|Protecting your skin against the visible signs of aging starts with
proper nutrition. Learn the basics of getting great skin from the
Vitamins, herbs and minerals, both in whole-food form and in supplements, can be beneficial for overall health. But can it be hard to decipher which should be taken for a specific need. When it comes to caring for and improving the condition of the skin, there are some specific supplements to be on the lookout for to improve skin health.
Healthy Skin Through Diet
Few may realize the appearance and condition of the skin are indicators of overall health. When someone's skin is clear of blemishes, smooth in texture and bright with an even skin tone, this is directly reflective of what is going on inside their body. A deficiency of a certain nutrient or consuming an excess of others can present itself in the skin, proving a balanced, healthy diet is the ultimate tool for maintaining skin health.
A balanced diet should include several servings of fresh fruits and vegetables, plenty of fresh water and a good balance of healthy fats and lean protein. Artificial ingredients, processed foods, added salt and sugar and caffeine may all contribute to degenerative processes in the skin.
Nutrients for Skin
In addition to that healthy diet (and regular exercise to ensure good circulation), there are some specific supplements that can be taken daily to improve and protect the condition of the skin from the inside and out. These supplements include:
ACE -- Vitamins A, C and E are antioxidants that can act to defend against the damages done by free radicals. The highest food sources of these nutrients include broccoli, dark leafy greens, peppers, almonds, spinach, avocados, carrots and sweet potatoes. Antioxidants work together in a synergistic fashion, suggesting that lower doses of multiple antioxidants may be more effective than higher doses of single antioxidants. In addition, research has demonstrated potential adverse effects of high doses of these vitamins over long periods of time in certain populations.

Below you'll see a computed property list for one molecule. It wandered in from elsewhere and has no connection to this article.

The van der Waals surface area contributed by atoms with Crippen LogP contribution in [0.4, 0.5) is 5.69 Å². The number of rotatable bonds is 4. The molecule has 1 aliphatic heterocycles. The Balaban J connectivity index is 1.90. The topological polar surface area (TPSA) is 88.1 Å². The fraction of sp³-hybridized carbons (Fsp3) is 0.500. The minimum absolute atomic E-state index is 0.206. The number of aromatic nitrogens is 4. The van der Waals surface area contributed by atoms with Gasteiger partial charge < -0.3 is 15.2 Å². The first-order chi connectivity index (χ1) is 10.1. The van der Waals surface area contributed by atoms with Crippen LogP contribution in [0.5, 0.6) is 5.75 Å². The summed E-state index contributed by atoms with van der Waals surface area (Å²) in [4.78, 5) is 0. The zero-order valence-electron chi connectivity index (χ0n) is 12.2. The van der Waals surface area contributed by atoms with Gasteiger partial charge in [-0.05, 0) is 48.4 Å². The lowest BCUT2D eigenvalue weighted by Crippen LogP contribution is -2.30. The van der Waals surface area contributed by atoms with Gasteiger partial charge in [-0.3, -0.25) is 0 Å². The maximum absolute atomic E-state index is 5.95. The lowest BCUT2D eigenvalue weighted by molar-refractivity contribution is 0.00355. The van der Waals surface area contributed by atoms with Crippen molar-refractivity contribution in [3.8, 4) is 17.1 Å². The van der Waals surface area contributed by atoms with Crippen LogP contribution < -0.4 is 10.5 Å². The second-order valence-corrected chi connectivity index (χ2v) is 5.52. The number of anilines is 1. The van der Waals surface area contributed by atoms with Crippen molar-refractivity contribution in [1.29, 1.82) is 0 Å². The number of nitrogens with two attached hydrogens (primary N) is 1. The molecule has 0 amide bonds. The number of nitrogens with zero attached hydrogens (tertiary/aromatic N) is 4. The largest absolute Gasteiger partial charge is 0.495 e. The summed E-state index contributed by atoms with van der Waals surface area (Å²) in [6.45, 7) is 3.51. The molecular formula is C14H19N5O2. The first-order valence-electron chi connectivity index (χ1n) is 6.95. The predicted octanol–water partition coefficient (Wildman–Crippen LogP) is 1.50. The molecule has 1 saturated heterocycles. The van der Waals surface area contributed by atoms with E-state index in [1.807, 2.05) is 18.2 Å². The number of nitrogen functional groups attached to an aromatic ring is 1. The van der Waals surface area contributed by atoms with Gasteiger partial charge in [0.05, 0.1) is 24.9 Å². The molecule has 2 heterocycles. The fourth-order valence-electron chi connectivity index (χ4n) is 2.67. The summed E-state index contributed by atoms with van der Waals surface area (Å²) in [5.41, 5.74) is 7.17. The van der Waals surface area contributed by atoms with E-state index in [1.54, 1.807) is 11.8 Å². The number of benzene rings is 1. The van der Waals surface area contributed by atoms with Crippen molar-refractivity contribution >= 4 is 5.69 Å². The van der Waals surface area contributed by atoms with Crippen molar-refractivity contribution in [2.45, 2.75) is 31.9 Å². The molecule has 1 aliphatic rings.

Omega-3s -- Not only is the SAD (Standard American Diet) loaded with omega-6 fatty acids (that are found in baked goods and grains) but it’s also lower than recommended in omega-3 essential fatty acids. Omega-3s are involved with skin repair and flexibility. Foods like salmon, mackerel, sardines, walnuts and flax seed will provide these nutrients to support the condition and health of the skin.
Selenium -- Elasticity is what helps youthful skin "spring back," maintaining a smooth, wrinkle-free complexion. This mineral is responsible for skin's natural elasticity and its ability to fight damage from free radicals. Brazil nuts are a reliable source of selenium -- one or two nuts is sufficient to meet the recommended daily allowance. Two 4-oz portions of meat or seafood will also meet daily requirements for most individuals.
Zinc -- This mineral is reported to reduce levels of oil in the skin, although the exact mechanism is unclear. Meat, seafood and nuts are all good sources of zinc.
Although it's best to get nutrients from food, special needs and conditions or dietary restrictions can make it difficult to acquire sufficient levels in the body. If considering long-term use, it's best to have levels monitored by a health professional.
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